TANs and TAMs cells have highly plastic phenotypes, and can play either pro- or anti-tumor progressing roles depending on the type and stage of the cancer involved. TANs and TAMs affect tumor initiation, proliferation, apoptosis, epithelial-to-mesenchymal transition (EMT), angiogenesis, extracellular matrix (ECM) deposition and remodeling, and the ability of adaptive immune cells to respond to the tumor [60,61]. These cells also impact metastasis at the level of intravasation, can chaperone tumor cells through the circulation, and impact the seeding of metastases in the premetastatic niche [68,69,70,71,72]. For the purposes of this review, we will focus on the role of these inflammatory cells as it pertains to breast cancer metastasis and therapeutic resistance.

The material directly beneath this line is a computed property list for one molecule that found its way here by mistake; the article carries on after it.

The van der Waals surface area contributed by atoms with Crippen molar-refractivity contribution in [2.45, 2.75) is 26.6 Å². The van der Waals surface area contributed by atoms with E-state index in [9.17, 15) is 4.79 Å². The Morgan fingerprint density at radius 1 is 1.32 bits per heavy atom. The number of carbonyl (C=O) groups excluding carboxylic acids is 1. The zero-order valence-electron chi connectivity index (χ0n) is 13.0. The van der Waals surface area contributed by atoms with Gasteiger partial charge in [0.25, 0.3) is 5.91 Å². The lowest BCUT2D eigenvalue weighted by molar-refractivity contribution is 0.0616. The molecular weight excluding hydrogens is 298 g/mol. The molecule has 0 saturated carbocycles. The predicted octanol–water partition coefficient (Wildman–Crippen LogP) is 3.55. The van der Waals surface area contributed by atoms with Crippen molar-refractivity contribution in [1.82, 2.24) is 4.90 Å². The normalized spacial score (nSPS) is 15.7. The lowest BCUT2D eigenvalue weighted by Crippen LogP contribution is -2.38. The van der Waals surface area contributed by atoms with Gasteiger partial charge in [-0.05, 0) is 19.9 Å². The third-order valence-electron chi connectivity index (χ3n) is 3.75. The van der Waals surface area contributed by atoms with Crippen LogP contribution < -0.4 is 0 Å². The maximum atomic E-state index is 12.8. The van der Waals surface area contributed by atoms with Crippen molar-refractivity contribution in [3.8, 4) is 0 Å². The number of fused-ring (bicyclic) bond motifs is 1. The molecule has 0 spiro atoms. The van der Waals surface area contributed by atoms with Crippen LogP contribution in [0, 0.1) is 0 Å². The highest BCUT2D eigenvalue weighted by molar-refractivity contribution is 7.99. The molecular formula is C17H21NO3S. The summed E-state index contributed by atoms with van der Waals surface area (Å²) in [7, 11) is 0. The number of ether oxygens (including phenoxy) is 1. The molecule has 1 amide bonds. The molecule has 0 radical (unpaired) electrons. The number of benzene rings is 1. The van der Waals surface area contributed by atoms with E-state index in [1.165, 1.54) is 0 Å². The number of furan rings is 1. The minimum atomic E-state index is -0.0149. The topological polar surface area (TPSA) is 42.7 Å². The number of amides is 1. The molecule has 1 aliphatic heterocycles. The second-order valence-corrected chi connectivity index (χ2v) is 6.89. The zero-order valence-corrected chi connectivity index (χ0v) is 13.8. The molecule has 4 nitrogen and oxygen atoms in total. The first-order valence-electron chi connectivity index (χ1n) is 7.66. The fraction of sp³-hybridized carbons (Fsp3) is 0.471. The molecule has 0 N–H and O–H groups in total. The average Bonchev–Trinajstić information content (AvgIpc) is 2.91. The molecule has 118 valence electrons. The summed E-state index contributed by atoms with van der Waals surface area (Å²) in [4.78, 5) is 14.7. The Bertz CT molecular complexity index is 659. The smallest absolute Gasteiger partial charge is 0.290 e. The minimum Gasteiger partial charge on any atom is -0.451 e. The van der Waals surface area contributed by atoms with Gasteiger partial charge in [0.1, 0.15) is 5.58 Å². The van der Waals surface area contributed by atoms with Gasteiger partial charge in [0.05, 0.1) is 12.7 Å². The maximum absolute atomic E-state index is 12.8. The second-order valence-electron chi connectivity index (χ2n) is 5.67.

Breast cancer is not really a single disease, but a set of cancers that are primarily adenocarcinomas originating from the ductal and lobular tissue of the mammary gland. These cancers can be broken down into molecular subtypes based on their receptor expression pattern: (1) Luminal A tumors tend to express estrogen receptor (ER) and usually progesterone receptor (PR), but are negative for human epidermal growth factor receptor-2 (HER2); (2) Luminal B tumors are usually ER-, PR-, and HER2-positive; (3) HER2 enriched tumors are predominantly positive for HER2, but have little to no ER or PR expression; (4) Basal-like cancers tend to be “triple-negative breast cancers” (TNBCs) that express little to no ER, PR, or HER2 [73]. Inflammatory breast cancer is a rare form of breast cancer that does not fit neatly into the four molecular subtypes. Despite the name, the link between inflammation and inflammatory breast cancer remains poorly understood, but many of the inflammatory pathways that are active in the canonical molecular subtypes also play a role in the tumorigenesis of inflammatory breast cancer [74]. For tumors that are ER-, PR-, and/or HER2-positive, these receptors provide molecular targets for adjuvant treatment, which are designed to block their function [75]. In the case of TNBC, the standard of care remains surgery and chemotherapy [76]. Importantly, receptor positive tumors can become resistant to targeted therapies, and all tumors can recur (often as metastases to other organs or tissues) following a disease-free interval, leading to a chronic disease state [75].